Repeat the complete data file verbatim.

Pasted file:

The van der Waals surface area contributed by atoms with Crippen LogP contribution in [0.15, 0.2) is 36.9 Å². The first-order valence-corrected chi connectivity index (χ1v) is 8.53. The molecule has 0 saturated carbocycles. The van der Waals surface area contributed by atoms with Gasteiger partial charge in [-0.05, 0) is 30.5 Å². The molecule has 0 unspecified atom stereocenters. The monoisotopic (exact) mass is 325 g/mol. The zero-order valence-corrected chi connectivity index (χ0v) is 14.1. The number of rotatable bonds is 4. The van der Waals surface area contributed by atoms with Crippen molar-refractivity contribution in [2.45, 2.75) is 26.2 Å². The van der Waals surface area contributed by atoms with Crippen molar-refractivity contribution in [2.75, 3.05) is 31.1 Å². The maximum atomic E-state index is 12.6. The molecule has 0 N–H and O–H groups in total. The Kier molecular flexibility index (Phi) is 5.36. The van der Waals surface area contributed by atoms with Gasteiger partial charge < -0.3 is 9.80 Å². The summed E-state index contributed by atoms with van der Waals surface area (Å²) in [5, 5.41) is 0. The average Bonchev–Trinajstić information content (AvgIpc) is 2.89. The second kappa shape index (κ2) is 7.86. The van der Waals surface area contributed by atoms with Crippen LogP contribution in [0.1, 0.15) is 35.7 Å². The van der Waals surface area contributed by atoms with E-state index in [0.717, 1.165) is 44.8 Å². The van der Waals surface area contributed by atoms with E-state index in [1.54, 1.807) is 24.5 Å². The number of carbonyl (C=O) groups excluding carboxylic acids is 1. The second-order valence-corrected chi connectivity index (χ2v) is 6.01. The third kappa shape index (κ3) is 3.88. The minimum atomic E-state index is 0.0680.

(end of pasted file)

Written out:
The van der Waals surface area contributed by atoms with Crippen LogP contribution in [0.15, 0.2) is 36.9 Å². The first-order valence-corrected chi connectivity index (χ1v) is 8.53. The molecule has 0 saturated carbocycles. The van der Waals surface area contributed by atoms with Gasteiger partial charge in [-0.05, 0) is 30.5 Å². The molecule has 0 unspecified atom stereocenters. The monoisotopic (exact) mass is 325 g/mol. The zero-order valence-corrected chi connectivity index (χ0v) is 14.1. The number of rotatable bonds is 4. The van der Waals surface area contributed by atoms with Crippen molar-refractivity contribution in [2.45, 2.75) is 26.2 Å². The van der Waals surface area contributed by atoms with Crippen molar-refractivity contribution in [2.75, 3.05) is 31.1 Å². The maximum atomic E-state index is 12.6. The molecule has 0 N–H and O–H groups in total. The Kier molecular flexibility index (Phi) is 5.36. The van der Waals surface area contributed by atoms with Gasteiger partial charge < -0.3 is 9.80 Å². The summed E-state index contributed by atoms with van der Waals surface area (Å²) in [5, 5.41) is 0. The average Bonchev–Trinajstić information content (AvgIpc) is 2.89. The second kappa shape index (κ2) is 7.86. The van der Waals surface area contributed by atoms with Crippen LogP contribution in [0.1, 0.15) is 35.7 Å². The van der Waals surface area contributed by atoms with E-state index in [0.717, 1.165) is 44.8 Å². The van der Waals surface area contributed by atoms with E-state index in [1.54, 1.807) is 24.5 Å². The number of carbonyl (C=O) groups excluding carboxylic acids is 1. The second-order valence-corrected chi connectivity index (χ2v) is 6.01. The third kappa shape index (κ3) is 3.88. The minimum atomic E-state index is 0.0680.